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Contributor street newspaper faces financial crisis



Published: Mon, September 9, 2013 @ 12:00 a.m.

Associated Press

NASHVILLE, Tenn.

A Nashville street newspaper that rose from a shoestring operation helping the homeless to the biggest-circulation publication of its kind in North America now finds itself seeking a helping hand in hard times. And the staff of The Contributor hopes readers will pitch in with donations to help the paper survive.

Fundraising hasn’t kept pace with growth at the paper, an institution of sorts in a city of landmarks such as the Grand Ole Opry and Country Music Hall of Fame.

Now the street paper that has morphed from an all-volunteer effort to a nonprofit with a paid staff helping to turn out 110,000 papers a month says it has just enough money for one more press run.

“Final Issue?” reads the latest headline of The Contributor, which has aided hundreds of poor and homeless since its 2007 start.

Co-founders Tom Wills and Tasha French Lemley hope the thousands who buy the newspaper each month will heed their wake-up call and donate to the nonprofit that produces The Contributor — not just buy a paper off the street.

“Most of our supporters consider buying a paper a donation,” Wills said.

But actually, most of the $1 price of a copy goes to the vendors, the homeless or formerly homeless who hawk the paper around Nashville and beyond.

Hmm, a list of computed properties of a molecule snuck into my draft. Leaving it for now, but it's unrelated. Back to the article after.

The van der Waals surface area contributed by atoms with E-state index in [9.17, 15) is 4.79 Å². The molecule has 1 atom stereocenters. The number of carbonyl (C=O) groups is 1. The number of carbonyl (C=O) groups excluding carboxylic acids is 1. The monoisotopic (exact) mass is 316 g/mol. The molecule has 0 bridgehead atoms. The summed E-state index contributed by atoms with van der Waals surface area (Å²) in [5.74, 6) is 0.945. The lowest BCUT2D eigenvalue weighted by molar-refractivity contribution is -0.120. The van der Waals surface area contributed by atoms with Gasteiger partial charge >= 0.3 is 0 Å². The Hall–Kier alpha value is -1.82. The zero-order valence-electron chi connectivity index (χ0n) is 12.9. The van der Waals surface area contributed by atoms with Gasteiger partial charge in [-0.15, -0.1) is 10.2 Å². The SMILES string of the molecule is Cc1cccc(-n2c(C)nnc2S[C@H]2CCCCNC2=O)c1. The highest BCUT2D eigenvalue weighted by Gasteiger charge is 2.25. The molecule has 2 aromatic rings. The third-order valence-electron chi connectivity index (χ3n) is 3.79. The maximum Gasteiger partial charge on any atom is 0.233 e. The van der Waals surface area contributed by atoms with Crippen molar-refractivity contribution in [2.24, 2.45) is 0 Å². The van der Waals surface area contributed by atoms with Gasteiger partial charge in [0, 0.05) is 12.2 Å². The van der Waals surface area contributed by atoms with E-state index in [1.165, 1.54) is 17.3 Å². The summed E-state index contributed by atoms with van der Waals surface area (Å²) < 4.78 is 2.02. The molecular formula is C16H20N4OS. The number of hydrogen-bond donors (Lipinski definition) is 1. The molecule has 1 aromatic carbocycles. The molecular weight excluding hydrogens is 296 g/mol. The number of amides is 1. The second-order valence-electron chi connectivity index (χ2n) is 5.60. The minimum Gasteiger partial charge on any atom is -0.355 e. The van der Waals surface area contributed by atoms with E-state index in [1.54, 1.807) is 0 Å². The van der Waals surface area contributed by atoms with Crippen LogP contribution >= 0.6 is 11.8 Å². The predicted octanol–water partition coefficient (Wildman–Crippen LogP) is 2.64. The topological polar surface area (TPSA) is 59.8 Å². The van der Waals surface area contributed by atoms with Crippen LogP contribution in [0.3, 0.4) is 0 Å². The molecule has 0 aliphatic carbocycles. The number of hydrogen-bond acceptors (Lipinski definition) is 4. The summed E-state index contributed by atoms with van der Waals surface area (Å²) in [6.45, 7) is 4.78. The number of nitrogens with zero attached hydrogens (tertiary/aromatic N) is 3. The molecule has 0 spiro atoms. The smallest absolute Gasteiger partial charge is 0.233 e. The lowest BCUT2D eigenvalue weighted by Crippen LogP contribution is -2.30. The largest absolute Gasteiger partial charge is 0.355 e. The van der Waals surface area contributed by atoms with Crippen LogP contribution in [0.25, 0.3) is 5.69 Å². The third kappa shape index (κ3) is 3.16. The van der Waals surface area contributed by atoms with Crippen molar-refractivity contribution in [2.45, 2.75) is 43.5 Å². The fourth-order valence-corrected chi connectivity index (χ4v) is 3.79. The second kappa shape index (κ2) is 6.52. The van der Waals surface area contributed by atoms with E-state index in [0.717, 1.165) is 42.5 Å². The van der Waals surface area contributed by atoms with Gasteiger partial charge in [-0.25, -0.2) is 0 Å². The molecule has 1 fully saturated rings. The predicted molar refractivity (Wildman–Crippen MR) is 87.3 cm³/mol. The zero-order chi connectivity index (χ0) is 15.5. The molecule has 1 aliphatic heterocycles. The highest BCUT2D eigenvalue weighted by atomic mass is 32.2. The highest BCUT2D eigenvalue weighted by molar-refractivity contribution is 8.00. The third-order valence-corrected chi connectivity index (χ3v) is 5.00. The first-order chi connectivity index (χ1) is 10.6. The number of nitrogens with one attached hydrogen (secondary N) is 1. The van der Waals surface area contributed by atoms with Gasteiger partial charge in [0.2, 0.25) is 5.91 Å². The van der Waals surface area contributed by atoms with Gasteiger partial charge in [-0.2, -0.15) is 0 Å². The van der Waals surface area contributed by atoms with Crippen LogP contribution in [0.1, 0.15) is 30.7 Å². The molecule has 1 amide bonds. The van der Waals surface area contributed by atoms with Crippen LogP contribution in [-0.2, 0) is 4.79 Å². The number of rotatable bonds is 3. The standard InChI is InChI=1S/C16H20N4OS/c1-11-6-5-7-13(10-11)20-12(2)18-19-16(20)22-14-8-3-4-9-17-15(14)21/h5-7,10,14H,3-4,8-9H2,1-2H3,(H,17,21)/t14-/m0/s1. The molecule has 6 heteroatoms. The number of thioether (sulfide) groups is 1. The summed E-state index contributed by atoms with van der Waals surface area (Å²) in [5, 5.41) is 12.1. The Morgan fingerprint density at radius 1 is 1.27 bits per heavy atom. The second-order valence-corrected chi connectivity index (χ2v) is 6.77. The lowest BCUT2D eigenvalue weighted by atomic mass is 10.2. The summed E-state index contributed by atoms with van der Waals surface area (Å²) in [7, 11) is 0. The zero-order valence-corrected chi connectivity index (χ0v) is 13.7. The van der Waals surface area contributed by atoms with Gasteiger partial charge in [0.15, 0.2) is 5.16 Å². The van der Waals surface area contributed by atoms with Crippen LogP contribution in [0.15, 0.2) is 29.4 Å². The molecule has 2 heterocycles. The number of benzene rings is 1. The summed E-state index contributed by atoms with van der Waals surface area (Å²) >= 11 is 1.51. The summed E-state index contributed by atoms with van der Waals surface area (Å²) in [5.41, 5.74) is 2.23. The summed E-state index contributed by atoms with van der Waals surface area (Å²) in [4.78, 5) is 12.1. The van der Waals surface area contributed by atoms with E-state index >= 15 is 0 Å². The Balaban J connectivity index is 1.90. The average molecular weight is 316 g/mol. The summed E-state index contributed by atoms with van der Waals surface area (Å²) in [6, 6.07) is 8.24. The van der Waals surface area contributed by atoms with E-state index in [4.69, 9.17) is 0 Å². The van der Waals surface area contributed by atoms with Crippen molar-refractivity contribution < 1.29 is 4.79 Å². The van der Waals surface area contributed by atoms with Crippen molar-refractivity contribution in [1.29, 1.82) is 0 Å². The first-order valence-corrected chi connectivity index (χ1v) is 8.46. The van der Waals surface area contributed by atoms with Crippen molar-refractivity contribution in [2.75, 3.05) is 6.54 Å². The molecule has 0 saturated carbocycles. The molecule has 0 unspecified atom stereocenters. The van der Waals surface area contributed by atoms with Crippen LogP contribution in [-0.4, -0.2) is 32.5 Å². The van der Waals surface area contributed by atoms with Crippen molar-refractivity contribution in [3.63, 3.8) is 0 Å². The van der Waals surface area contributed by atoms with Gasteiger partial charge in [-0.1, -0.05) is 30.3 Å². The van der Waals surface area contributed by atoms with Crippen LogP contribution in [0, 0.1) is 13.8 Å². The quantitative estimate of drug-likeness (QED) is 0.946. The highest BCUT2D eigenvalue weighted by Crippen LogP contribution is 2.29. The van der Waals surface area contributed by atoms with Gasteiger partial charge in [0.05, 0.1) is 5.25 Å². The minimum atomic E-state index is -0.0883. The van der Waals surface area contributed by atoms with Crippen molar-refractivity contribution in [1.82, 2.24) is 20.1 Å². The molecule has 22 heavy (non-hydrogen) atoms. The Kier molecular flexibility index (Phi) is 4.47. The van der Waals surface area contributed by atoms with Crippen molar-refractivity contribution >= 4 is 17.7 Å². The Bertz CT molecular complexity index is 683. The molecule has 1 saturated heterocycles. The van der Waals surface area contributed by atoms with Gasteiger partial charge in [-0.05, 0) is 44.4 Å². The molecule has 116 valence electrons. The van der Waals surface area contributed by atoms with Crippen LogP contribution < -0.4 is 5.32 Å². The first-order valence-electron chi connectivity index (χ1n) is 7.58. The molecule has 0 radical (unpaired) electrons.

Vendors receive 15 free papers the first time they sell and after that, they buy the papers at 25 cents each.

The Contributor has a $1 cover price, but most people give vendors $2 and occasionally much more.

While those sales bring in about $300,000 a year to The Contributor and advertisements less than $20,000, the nonprofit needs about twice that amount to stay afloat, Wills said.

The paper is hoping to raise $375,000 in donations to break even for the year and put some money aside in a rainy-day fund.

The paper has changed rapidly since its inception, going from an all-volunteer structure to a paid staff.

It also has the largest vendor force of any street paper in North America, with between 300 and 400 people selling each issue.


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